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Australian National University
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  • Offer Profile
  • The Robotic Systems Group in the Department of Information Engineering at the College of Engineering and Computer Science follows a long standing commitment to real world robotics. It was founded in 1996 by Alex Zelinksy who is currently the director of the CSIRO Information and Communication Technology (ICT) Centre.

    Current research fields are robust autonomous robots in several real world scenarios, as well as shape memory alloy actuators, rigid body dynamics as well as distributed control and communication. All details are found on the specific project pages.

    There are multiple ways in which you can become involved in the activities in our group. There are always possibilities for student theses and projects. Honours, Masters, PhD applicants will find a challenging and demaning range of topics here which will bring academic knowledge in contact with physical experiments.

    The group also has a tradition of commercialization projects. The up to date largest of those companies grown out of the the group is Seeing Machines which started back in the year 2000 and employs more than 50 people today.
Product Portfolio
  • Serafina - Small Autonomous Submersibles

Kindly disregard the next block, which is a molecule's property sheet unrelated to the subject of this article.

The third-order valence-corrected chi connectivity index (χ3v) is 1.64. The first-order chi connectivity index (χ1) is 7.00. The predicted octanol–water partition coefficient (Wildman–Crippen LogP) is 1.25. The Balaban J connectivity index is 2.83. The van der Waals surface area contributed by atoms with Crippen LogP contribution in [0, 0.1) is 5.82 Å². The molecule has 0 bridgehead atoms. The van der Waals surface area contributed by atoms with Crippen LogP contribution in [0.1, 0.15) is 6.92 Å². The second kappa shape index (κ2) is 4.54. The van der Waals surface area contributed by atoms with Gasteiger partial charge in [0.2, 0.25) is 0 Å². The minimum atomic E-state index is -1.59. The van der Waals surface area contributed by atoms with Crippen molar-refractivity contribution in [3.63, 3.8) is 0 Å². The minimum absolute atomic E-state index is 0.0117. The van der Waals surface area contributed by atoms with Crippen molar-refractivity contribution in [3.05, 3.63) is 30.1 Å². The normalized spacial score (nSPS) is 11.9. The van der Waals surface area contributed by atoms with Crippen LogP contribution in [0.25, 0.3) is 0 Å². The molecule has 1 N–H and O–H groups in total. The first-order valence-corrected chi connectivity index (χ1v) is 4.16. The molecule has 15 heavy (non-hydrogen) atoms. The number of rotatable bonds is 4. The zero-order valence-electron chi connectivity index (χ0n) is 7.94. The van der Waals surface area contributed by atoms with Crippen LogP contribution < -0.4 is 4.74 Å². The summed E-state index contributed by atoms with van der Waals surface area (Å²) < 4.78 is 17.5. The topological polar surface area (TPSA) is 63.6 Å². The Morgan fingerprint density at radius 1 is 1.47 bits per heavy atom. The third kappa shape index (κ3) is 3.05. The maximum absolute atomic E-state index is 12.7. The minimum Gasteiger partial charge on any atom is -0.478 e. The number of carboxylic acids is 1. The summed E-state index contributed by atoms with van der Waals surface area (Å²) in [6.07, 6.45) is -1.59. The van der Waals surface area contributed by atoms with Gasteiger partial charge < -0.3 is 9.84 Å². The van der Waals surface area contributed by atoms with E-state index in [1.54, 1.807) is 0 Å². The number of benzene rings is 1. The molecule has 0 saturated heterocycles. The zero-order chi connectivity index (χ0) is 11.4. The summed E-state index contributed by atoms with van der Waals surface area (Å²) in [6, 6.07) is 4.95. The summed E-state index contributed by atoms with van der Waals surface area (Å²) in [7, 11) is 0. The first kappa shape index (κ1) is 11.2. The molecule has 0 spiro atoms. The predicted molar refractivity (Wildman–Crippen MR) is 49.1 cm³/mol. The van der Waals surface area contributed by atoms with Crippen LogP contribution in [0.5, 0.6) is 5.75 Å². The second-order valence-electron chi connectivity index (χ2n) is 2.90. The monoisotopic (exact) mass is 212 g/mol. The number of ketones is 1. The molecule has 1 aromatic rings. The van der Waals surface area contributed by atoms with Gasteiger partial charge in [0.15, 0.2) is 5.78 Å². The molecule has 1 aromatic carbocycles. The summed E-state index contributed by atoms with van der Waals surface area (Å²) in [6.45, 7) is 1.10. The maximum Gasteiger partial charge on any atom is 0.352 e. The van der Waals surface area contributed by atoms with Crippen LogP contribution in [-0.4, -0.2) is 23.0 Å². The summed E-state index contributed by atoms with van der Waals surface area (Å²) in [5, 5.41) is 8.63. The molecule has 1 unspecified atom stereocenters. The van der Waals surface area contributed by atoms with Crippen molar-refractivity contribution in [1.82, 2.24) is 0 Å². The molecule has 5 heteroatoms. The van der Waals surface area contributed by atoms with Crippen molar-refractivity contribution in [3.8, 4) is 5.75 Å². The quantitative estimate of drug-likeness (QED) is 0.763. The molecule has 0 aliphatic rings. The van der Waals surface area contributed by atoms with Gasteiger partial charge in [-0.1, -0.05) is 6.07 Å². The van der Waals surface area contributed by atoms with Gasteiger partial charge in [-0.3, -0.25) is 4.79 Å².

• The Serafina project explores the potentials of multiple, small, fully autonomous, but organized submersibles.

    The Serafina project at the Australian National University explores the potentials of multiple, small, fully autonomous, but organized submersibles. While being small and therefore offering only limited payloads, the full school of submersibles offers possibilities far beyond any individual submersible.

    Scientific goals:

    • A school of submersibles which allows for fault-tolerant, scalable coverage (in terms of exploration, searching, transportation, or monitoring) of ocean spaces, while:
      • The number of boats employed in such a school of submersibles should be open.
      • Functionality of individual submersibles should be adaptive according to their current physical (relative) position in the group.
    • Active and passive localization of individuals with respect to neighbouring submersibles as well as the whole group with respect to the environment.
    • Dynamical communication and routing protocols, which explicitely consider and adapt the current knowledge about the physical 3-dimentional positions (including momentum and orientations) of individual stations.
    • Bridging some more gaps between current dynamical systems theory and the reality of actual sensor spaces and timing constraints.
    • The submersibles



    • The submersibles

    • Specifications (maximum ratings):
      Forward speed: > 1 m/s
      Vertical speed: > 0.5 m/s
      Roll speed: > 360 °/s
      Pitch speed: > 180 °/s
      Yaw speed: > 90 °/s
    • The submersibles

    • Length of main hull: 400 mm
      Length overall: 455 mm
      Diameter of main hull: 100 mm
      Width overall: 210 mm
      Height overall: 140 mm
    • Sensor sub-systems

    • Linear acceleration sensors (top)
      Range (module): -1.2 .. +1.2 g per axis (adjustable, max. +/-2 g)
      Sensitivity (sensor, minimal): 140 mV/g
      Sensitivity (sensor, typical): 167 mV/g

      Compass (bottom)
      Accuracy: 2 °
      Resolution: 1 °
      Sampling rate: 10 Hz
      Hard iron calibration

    • Sensor sub-systems

    • Pressure (top)
      Pressure sensor module
      Measurable pressure: 5 psi (3.5 m diving depth)